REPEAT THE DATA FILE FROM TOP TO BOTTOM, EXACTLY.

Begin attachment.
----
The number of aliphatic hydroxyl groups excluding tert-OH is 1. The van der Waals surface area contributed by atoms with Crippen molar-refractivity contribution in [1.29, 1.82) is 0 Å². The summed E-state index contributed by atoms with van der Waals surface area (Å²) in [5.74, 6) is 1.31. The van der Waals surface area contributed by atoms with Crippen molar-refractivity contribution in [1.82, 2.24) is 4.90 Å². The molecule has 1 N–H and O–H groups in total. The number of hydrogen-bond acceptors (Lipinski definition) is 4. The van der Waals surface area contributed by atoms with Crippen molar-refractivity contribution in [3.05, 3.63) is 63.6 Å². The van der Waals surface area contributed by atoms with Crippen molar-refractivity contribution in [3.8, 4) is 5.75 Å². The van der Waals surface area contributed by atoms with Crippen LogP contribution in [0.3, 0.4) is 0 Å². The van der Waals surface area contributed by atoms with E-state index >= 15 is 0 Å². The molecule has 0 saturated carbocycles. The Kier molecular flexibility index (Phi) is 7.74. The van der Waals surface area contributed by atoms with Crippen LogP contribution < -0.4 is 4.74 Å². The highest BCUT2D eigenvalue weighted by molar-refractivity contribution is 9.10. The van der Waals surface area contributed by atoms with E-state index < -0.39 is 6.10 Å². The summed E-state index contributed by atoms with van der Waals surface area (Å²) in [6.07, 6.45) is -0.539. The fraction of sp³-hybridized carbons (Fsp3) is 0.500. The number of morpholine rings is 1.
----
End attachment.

The number of aliphatic hydroxyl groups excluding tert-OH is 1. The van der Waals surface area contributed by atoms with Crippen molar-refractivity contribution in [1.29, 1.82) is 0 Å². The summed E-state index contributed by atoms with van der Waals surface area (Å²) in [5.74, 6) is 1.31. The van der Waals surface area contributed by atoms with Crippen molar-refractivity contribution in [1.82, 2.24) is 4.90 Å². The molecule has 1 N–H and O–H groups in total. The number of hydrogen-bond acceptors (Lipinski definition) is 4. The van der Waals surface area contributed by atoms with Crippen molar-refractivity contribution in [3.05, 3.63) is 63.6 Å². The van der Waals surface area contributed by atoms with Crippen molar-refractivity contribution in [3.8, 4) is 5.75 Å². The van der Waals surface area contributed by atoms with Crippen LogP contribution in [0.3, 0.4) is 0 Å². The van der Waals surface area contributed by atoms with E-state index >= 15 is 0 Å². The molecule has 0 saturated carbocycles. The Kier molecular flexibility index (Phi) is 7.74. The van der Waals surface area contributed by atoms with Crippen LogP contribution < -0.4 is 4.74 Å². The highest BCUT2D eigenvalue weighted by molar-refractivity contribution is 9.10. The van der Waals surface area contributed by atoms with E-state index < -0.39 is 6.10 Å². The summed E-state index contributed by atoms with van der Waals surface area (Å²) in [6.07, 6.45) is -0.539. The fraction of sp³-hybridized carbons (Fsp3) is 0.500. The number of morpholine rings is 1.